Damon Evans is at peace with the size of Grantham’s contract.
“We went after coaches that were making more than what we were paying before,” Evans said. “We knew that in order to get the individual that we wanted that we were going to need to step up and pay more than we’ve done in the past. We’ll continue to evaluate each individual based on performance, based on market and based on what we think is a fair and competitive wage based upon their performance.”
“I feel confident and comfortable because of the finances of this organization are in such a way that we are able to give a salary like this and in a position to do so to where we don’t put ourselves in a bad situation, that we don’t affect our bottom line so much that it causes problems in other areas ,” Evans said. “We’re positioned well financially. We can manage something like this.”
“As far as assistant coaches go, do I see there being some changes? Yes I do,” Evans said. “Salaries are increasing. You’re seeing multi-year deals across the landscape of college football, but for us, we evaluate each situation on its own merit and do what’s appropriate for that particular situation or that particular individual. I’m not going to rule out that we’ll do another multi-year deal. We’ll just do what we believe is in the best interest of the program.”
Best hang on to your hat, Damon. Because Mike Hamilton is prepared to double down.
… Two sources said UT was willing offer up to seven-figures annually for the “right” defensive coordinator — but the department wouldn’t complain if the best available candidate to accept the job demanded less money. UT men’s athletic director Mike Hamilton often speaks about the “line-item” business of coaching staffs, and the only price figure restriction is the combined sum.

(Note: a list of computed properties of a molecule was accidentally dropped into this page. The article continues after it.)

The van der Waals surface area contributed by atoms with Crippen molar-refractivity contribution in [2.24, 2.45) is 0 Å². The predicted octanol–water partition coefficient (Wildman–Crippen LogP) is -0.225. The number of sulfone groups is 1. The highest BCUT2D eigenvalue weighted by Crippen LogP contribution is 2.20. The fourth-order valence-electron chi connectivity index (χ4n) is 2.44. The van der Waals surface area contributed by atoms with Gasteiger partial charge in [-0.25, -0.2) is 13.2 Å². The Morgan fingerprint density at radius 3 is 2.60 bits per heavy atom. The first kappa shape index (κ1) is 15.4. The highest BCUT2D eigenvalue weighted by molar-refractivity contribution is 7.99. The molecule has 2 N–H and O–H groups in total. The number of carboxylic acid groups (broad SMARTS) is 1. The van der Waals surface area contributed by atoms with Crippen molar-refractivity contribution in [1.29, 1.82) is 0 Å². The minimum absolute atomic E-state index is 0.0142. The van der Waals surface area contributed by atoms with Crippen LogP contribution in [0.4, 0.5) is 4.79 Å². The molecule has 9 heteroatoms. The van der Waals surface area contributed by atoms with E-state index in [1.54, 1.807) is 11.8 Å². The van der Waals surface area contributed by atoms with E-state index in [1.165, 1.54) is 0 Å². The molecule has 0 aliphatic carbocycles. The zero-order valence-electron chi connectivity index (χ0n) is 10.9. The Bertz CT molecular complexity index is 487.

“I hate to be so cold about it, but I look at this as a line-item, and you’re trying to pay for experience and the coaches that they’d hire and all those kinds of things,” Hamilton said. “The way I look at it is, ‘OK, we’re going to pay the head coach this, and what does the rest of that line-item look like for their assistant coaches?’”
Hamilton, as he said he would, claimed to ask every potential UT head coaching candidates to questions about their collections of assistants: “Who would you bring with you, and what are the dollars necessary to hire the best coaches you can bring to the University of Tennessee?”
“I challenge them,” Hamilton continued. “We now have that model out there to hire the best possible coaches they can hire. In some cases, you might have a head coach that has a higher salary, and the pool would be less for the assistant coaches.”
Dooley’s contract hasn’t been released to the media yet, but his total financial package per year is believed to be in the same range as predecessor Lane Kiffin’s — approximately $2-2.5 million per year.
UT’s assistant football coaches last season made a combined $3,325,000. That was the highest of all public institutions in college football (private schools don’t have released that information, and most don’t).
In other words, even though UT spent like there was no tomorrow on its assistant staff last year and got middling results from a staff that blew apart like the mercenaries most turned out to be, Hamilton is ready to travel down that exact same road again. That’s not cold, that’s crazy.
… Dooley said his strategy won’t necessarily mirror Kiffin’s though. In other words, Dooley said the best fit for his UT program won’t necessarily be one widely regarded as the nation’s best.
“This whole ‘putting together the best staff in the country’ and all this, well, every staff can’t be a headliner to me to make a good staff,” Dooley said Friday at his introductory press conference. “A staff is a team, and each member of a staff brings strengths, and each member of a staff has things that maybe they don’t do as well. It’s no different than assembling a football team, and so what I’m more concerned with is who wants to be here?”
It sounds like Dooley’s got more sense than his boss.